We talked about starting a business. I went home for the summer, to New Jersey. Ric lived in Milwaukee. Although I had been a summer reporter for my hometown newspaper, The Home News, and I had a lucrative offer, I wanted to come back to Milwaukee to start the business. Fact is, I had to come back to Milwaukee since I was short 3 college credits. Ric was too. In remedial language class (they have you read Don Quixote in English) Ric and I planned the business. We would produce slide shows, for money. For whom, we didn’t know. We’d talk more after the holidays.
I went back home for Christmas, without a firm commitment from Ric. His father, a famous Milwaukee industrialist, was after him to get a real job. I was going to avoid all that parental pressure by moving to Milwaukee, which my wife and I did, saying goodbye forever to job offers from Central Jersey. We returned to Milwaukee, with little cash and a lot of hope, and with no sign of Ric. Finally, in the second week of January, he came back from a skiing trip. He was in. And he had a couple of slide projectors! I had the tape deck. We looked around for a used dissolve.
On February first, he and his girlfriend at the time helped move my wife and I from 23rd street (Dahmer territory) to Cass Street (Northwestern Mutual territory), and our new one-bedroom efficiency apartment ($135 a month). We called the company SLI Multimedia, among other things.
SLI stood for Sorgel Lee Industries. It sounded big on those bingo cards you fill out for free information in the back of trade magazines. We got a PO Box at the main post office (Box 135) and used my phone number as our office number. My wife answered the phone, and Ric worked out of our “studios”, his studio apartment at Northridge Lakes across town.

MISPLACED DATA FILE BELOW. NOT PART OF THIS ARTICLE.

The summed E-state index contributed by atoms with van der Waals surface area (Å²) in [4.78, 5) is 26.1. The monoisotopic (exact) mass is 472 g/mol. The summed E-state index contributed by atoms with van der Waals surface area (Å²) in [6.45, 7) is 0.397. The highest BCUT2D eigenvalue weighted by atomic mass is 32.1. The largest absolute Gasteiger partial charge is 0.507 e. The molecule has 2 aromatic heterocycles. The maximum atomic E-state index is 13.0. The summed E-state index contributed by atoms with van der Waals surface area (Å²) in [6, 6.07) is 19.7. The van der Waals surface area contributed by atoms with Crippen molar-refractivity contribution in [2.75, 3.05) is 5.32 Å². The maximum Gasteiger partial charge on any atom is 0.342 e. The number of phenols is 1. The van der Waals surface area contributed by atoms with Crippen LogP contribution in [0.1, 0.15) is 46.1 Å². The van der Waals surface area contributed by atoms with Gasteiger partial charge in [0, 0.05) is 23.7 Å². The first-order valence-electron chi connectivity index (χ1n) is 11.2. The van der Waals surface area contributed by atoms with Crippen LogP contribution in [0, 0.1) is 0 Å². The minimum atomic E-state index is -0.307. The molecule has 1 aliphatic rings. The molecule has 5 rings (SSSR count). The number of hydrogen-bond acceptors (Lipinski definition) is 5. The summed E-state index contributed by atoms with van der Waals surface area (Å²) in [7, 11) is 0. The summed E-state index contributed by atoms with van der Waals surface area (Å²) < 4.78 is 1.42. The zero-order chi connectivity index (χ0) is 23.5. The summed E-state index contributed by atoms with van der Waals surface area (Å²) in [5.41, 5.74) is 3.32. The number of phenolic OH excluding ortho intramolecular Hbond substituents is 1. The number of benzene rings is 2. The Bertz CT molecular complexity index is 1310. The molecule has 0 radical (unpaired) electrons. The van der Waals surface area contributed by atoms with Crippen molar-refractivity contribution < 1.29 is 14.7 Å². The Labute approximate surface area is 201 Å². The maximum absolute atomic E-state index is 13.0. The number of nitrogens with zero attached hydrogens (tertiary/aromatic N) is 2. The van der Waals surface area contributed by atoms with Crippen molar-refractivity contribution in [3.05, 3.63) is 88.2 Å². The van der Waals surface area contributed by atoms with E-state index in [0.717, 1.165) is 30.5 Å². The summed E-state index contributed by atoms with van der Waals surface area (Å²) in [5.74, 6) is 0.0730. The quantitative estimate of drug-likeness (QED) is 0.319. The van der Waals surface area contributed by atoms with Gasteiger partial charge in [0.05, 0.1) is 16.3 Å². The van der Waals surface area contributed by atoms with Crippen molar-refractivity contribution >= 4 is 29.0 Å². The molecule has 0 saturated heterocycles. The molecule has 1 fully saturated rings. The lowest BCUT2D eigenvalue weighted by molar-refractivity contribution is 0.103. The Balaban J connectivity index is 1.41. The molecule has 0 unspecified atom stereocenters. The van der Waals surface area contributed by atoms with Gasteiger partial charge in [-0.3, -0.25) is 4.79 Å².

Nothing happened for a month. Ric’s dad was already saying, “I told you so”.
We knew we had to scare up some business. We weren’t sure how, and we weren’t even sure what. Luckily, some friends came through. Ric’s friend Mike Kiefer ran an aluminum fabricating company called, oddly enough, Kiefer Corporation. We were paid $135 dollars to produce a ten-minute slide show touting this company’s kitchen sink fabrication capabilities. The Marquette College of Journalism, always interested in a success story, hired us to produce a graduation banquet show for the 1972 class, for $150 dollars. We were on our way.
We found a printer on 27th street, running a print shop out of his basement. The end result made it obvious we were his first customer.
Drunk with power (and with Andre’s Cold Duck, our Celebration Liquid of Choice), we “hired” my friend Dave English to make cold calls for us. We paid him $10 per contact, which led to many meaningless contacts. And, not quite clear on what we were selling, we convinced a mutual friend Mark Weber to design a “twin-dissolve box” to hold our slide projectors, cassette deck, and dissolve control, thereby making us look more official. We found out some months later that it had already been done. It wasn’t the first time we let technology wag the dog.
As part of our agreement, I insisted that despite Ric’s fairly comfortable financial status (his father had set up a nice trust fund for him) we would always be 50–50 in the business. This meant that, in essence, since I had no dough to put into the business, he couldn’t either. This may seem laughable today when cash is everything, but things were slower then. Chopped meat was 59 cents a pound, a 16 piece Meurer’s chicken bucket with potato wedges and a banana cream pie was 3.99, and a cold sixer of PBR was 1.99. We’d survive.
I’m writing this because I believe web pages should be updated and I haven’t been updating this one (brienleecreative.com, now obsolete) much. So, stay tuned, as I attempt each week to write a revisionist history of my career. I’ll cover the changes in technology, storytelling techniques, personalities (mine and others), and the various attempts I’ve had at making it big. I’m generally kind to everyone, so don’t be afraid to look this over if you think you might be in it.